There’s nothing easier than the Lincoln Memorial Cent, the Jefferson Nickel and the Roosevelt Dime to begin to develop a child’s interest in collecting. Because the coins do not have to be in perfect condition and because they are everywhere makes it an easy teaching tool. The very fact that you can pay face value for a “collectable” also comes in very handy. Very little in the way of supplies is needed. Certainly, a folder for each coin would be ideal so that kids can see their progress in what they have been able to collect as well as determine what their next step should be. As their progress grows, so does their enthusiasm for this venue of collecting. Children at the age of 10 are usually able to begin to handle the responsibilities that coin collecting entails. In addition to collecting and seeing their own progress, using collecting as an educational benefit of learning history is an added bonus.
The Lincoln Memorial Cent Penny was minted from 1959 to present day. The obverse shows the bust of Abraham Lincoln while the reverse shows the Lincoln Memorial. The metal composition of the Lincoln Memoral Cent Penny from 1959 to 1982 was 95% copper and 5% zinc. Due to the rising costs of copper, a change was made in 1982 with the metal composition of 95% zinc and 5% copper. The design remained unchanged but the metal content is about 20% lighter than their previous counterparts. This one point alone will teach children something of value about the Lincoln Memorial Cent Penny. Throw in the history about President Lincoln, the history of the country and why the design was changed from the wheat to the memorial, you have a perfect opportunity to teach lessons that they sure won’t learn in any classroom or have near as much fun learning about!
The Jefferson Nickel has been minted since 1938. The design has remained unchanged until recently when the new Jefferson Nickel designs came out. As their responsibility increases, buying some rolls directly from the U.S. mint of these new designs would make a great gift. The obverse of the Jefferson Nickel shows a profile of President Thomas Jefferson and the reverse shows Montecello (1938-2003). Why the commemorative design change ist an interesting point of reference when learning about the Jefferson Nickel and should be pursued as an added education benefit of collecting.
The Roosevelt Dime has been minted with an overall unchanged design since 1946 although the metal composition has changed over the years. The Roosevelt dime from 1946 to 1964 was comprised of 90% pure silver as were quarters, half dollars and dollars of the day. Because of the fact that there are no ultra-rare dates within the Roosevelt Dime series, completing a set in with very good conditioned coins is absolutely attainable, affordable and quite rewarding for new collectors.
ADDITIONAL SOURCES OF STUDY
There are quite a few books on the market that would be excellent for children as they start their adventure in coin collecting. A trip to the library for research is an added benefit, one that promotes reading and comprehension. Coin shows are something that may or may not interest a young collector just starting out. The array of coins available, outside of the beginning collection of the Lincoln Memorial Cent Penny, the Jefferson Nickel and the Roosevelt Dime, will probably be overwhelming. The internet is full of information. A search in any search engine will bring up tons of information. Printing some age appropriate materials to reference while looking through coins is a good way for childen to have their own materials that they can keep with their collections. Online auction sites will have many examples of the Lincoln Memoral Cent Penny, the Jefferson Nickel and the Roosevelt Dime. Use these online auction sites to compare conditions, dates, mint marks and to see if the seller is missing a point of interest or has a point of interest the kids didn’t know before.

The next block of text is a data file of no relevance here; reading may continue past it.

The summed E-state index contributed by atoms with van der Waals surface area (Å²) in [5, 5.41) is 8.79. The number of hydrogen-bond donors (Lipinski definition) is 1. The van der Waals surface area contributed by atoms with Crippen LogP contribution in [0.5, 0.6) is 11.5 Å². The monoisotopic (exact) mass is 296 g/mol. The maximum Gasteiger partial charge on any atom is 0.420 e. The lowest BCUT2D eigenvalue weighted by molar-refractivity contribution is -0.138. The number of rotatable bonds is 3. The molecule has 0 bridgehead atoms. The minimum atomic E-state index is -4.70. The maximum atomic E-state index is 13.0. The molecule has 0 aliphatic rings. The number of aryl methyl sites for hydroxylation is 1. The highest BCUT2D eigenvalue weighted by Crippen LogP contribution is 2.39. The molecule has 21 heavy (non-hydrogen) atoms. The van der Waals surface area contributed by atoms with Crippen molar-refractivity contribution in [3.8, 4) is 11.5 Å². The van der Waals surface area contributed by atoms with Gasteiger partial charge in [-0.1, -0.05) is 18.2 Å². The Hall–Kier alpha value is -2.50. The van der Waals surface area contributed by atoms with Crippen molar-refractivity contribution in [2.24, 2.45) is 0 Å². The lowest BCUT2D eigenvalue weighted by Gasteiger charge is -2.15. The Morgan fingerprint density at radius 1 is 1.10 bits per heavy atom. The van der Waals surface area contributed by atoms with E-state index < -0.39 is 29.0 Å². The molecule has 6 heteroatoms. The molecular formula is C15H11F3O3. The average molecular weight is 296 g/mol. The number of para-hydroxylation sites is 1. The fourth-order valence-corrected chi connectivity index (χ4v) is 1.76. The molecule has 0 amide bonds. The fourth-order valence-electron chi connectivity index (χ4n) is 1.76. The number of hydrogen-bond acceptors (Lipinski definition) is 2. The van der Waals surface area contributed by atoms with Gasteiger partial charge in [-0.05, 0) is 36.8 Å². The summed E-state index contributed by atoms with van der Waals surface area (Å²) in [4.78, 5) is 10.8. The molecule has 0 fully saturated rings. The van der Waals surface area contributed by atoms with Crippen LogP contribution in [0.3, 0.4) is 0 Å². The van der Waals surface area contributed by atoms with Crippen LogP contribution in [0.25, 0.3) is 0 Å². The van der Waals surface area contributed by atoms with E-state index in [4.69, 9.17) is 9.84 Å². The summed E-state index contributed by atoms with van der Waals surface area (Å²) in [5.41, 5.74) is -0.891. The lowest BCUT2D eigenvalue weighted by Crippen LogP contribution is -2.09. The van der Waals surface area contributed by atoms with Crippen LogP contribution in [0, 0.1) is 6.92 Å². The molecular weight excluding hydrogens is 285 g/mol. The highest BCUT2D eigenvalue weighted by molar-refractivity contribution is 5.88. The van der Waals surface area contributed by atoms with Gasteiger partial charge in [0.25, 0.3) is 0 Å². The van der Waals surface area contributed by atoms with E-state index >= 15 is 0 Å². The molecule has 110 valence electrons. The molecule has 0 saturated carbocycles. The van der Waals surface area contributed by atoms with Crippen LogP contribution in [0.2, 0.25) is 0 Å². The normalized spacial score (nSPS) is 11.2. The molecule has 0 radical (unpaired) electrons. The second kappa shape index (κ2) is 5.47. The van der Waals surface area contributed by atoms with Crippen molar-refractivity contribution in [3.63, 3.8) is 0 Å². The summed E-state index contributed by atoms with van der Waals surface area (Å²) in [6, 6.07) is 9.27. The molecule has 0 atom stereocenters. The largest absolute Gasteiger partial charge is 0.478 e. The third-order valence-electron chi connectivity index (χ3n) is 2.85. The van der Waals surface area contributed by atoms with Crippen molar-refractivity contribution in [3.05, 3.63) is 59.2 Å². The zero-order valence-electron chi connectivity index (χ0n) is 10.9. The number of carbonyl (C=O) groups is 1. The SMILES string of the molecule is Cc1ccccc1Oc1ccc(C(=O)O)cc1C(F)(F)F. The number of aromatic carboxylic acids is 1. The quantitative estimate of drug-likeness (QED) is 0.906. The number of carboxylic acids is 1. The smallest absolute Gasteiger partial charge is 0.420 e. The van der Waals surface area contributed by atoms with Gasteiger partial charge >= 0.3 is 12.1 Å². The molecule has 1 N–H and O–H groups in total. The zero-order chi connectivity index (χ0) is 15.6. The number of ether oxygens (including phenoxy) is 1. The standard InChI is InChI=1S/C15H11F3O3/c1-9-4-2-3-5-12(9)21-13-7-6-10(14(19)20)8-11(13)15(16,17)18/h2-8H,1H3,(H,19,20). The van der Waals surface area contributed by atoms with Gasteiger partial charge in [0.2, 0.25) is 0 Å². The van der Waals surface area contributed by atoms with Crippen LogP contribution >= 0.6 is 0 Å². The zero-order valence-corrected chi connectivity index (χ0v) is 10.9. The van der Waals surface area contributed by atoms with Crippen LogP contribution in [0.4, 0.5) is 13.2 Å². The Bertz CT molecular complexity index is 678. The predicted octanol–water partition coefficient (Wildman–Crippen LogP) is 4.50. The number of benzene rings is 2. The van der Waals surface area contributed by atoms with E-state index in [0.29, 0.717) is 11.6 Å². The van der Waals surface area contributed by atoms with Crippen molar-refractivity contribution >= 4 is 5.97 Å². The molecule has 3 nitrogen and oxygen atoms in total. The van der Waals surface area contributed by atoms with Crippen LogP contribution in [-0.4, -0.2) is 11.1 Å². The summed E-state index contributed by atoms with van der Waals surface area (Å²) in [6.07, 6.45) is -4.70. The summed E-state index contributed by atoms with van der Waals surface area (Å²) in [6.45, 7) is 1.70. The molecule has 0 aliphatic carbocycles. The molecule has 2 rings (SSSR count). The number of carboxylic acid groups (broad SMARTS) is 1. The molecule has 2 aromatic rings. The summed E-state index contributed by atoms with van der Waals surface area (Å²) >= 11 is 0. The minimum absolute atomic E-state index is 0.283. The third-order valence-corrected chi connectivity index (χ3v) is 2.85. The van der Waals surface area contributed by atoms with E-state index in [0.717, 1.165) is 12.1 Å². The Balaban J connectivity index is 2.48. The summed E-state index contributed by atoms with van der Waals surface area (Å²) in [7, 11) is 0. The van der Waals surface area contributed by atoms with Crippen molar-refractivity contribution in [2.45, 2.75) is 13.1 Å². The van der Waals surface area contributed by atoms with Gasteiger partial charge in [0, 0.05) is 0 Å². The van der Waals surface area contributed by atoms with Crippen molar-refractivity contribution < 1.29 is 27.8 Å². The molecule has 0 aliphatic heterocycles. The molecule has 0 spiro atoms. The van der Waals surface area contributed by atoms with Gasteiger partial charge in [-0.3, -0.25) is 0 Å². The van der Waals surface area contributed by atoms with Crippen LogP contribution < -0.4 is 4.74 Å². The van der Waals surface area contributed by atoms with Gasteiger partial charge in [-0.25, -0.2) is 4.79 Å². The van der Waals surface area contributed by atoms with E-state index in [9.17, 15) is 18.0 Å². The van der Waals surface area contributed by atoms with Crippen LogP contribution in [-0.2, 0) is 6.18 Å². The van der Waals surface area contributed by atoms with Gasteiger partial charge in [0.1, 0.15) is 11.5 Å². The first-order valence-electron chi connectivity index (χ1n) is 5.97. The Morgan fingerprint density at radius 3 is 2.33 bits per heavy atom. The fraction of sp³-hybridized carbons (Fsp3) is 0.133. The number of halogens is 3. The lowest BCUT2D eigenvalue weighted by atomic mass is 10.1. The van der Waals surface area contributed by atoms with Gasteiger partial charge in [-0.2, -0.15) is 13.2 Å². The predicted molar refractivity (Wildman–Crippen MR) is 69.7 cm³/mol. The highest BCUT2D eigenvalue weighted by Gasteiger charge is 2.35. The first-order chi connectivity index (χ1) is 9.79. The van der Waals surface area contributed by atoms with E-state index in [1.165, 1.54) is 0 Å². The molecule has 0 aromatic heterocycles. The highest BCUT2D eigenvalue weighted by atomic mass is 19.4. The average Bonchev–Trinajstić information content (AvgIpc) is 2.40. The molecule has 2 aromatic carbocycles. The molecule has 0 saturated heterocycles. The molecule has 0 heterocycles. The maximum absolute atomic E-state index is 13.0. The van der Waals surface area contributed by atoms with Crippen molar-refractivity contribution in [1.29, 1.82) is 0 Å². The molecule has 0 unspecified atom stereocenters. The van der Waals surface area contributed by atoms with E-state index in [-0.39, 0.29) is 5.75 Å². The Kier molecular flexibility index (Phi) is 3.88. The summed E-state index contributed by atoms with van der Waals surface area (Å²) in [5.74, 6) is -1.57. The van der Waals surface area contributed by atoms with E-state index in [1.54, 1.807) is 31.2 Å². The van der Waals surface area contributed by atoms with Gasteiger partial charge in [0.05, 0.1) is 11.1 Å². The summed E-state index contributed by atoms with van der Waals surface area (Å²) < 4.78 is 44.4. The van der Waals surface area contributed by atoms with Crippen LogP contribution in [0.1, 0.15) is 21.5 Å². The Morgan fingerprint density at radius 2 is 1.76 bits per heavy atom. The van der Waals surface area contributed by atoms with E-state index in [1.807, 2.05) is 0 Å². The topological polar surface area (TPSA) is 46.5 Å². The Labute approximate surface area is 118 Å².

TOOLS NEEDED FOR CHILDREN TO GET STARTED
As stated previously, a coin folder for each of demonimations is desirable. 2×2 cardboard holders are an additional option that can be used to hold duplicate examples or particularly special examples as the child determines them to be. Even if a Lincoln Memorial Cent Penny, a Jefferson Nickel or a Roosevelt Dime has no pariticular added value, explain to the child why but encourage them to put the coin in a 2×2 holder anyway because even if it doesn’t hold any particular value of monetary worth, it does hold a value to the child. These holders can be bought in bulk for about $5. Folders can be had for about the same price.
A magnifying glass to check for dates, mint marks and damage is actually something that is strongly suggested. It doesn’t have to be anything spectacular, expensive or even lighted. Something they can hold in their hand to closely inspect their coins will make them completely involved in the selection process of which coins to save and which coins to set aside.
Recommended reading – Coin Collecting For Kids by Steve Otfinoski and Those Amazing Coins, A Kid’s Guide To Collecting by Kevin Flynn and Ron Volpe and Kelsey Flynn are two that can be considered. These can likely be found at the library and/or found at many online retailers or stores. I always advocate checking books out that you may be considering buying at the library first before considering spending money to keep it permanently. It’s a great way to try before you buy so to speak.
If you are a coin collector, you know the value of your own collection and can probably even tell the story of where each one came from. Why not pass on that passion to your children or even a child you know. If you are not a collector as an adult, this may very well be something you and your child can learn about together. Once a child sees that a little loose change is more than seeing it as a piece of bubble gum, you will have accomplished a solid start to a life long love of learning and collecting